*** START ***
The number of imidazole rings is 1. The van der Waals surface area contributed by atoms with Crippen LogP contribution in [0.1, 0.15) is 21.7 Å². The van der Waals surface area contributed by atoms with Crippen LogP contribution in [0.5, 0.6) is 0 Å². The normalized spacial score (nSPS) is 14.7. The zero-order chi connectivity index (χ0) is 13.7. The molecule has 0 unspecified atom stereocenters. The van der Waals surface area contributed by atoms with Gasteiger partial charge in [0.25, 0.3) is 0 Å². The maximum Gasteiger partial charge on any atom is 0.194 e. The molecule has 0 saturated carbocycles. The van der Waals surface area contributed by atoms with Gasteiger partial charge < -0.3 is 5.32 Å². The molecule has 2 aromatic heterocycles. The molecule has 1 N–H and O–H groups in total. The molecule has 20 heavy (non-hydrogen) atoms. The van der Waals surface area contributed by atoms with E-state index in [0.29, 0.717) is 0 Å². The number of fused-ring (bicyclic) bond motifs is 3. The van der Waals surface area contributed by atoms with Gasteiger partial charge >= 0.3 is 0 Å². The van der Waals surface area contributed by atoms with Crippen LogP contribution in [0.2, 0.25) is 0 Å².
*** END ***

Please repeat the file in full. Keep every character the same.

The number of imidazole rings is 1. The van der Waals surface area contributed by atoms with Crippen LogP contribution in [0.1, 0.15) is 21.7 Å². The van der Waals surface area contributed by atoms with Crippen LogP contribution in [0.5, 0.6) is 0 Å². The normalized spacial score (nSPS) is 14.7. The zero-order chi connectivity index (χ0) is 13.7. The molecule has 0 unspecified atom stereocenters. The van der Waals surface area contributed by atoms with Gasteiger partial charge in [0.25, 0.3) is 0 Å². The maximum Gasteiger partial charge on any atom is 0.194 e. The molecule has 0 saturated carbocycles. The van der Waals surface area contributed by atoms with Gasteiger partial charge < -0.3 is 5.32 Å². The molecule has 2 aromatic heterocycles. The molecule has 1 N–H and O–H groups in total. The molecule has 20 heavy (non-hydrogen) atoms. The van der Waals surface area contributed by atoms with E-state index in [0.29, 0.717) is 0 Å². The number of fused-ring (bicyclic) bond motifs is 3. The van der Waals surface area contributed by atoms with Gasteiger partial charge >= 0.3 is 0 Å². The van der Waals surface area contributed by atoms with Crippen LogP contribution in [0.2, 0.25) is 0 Å².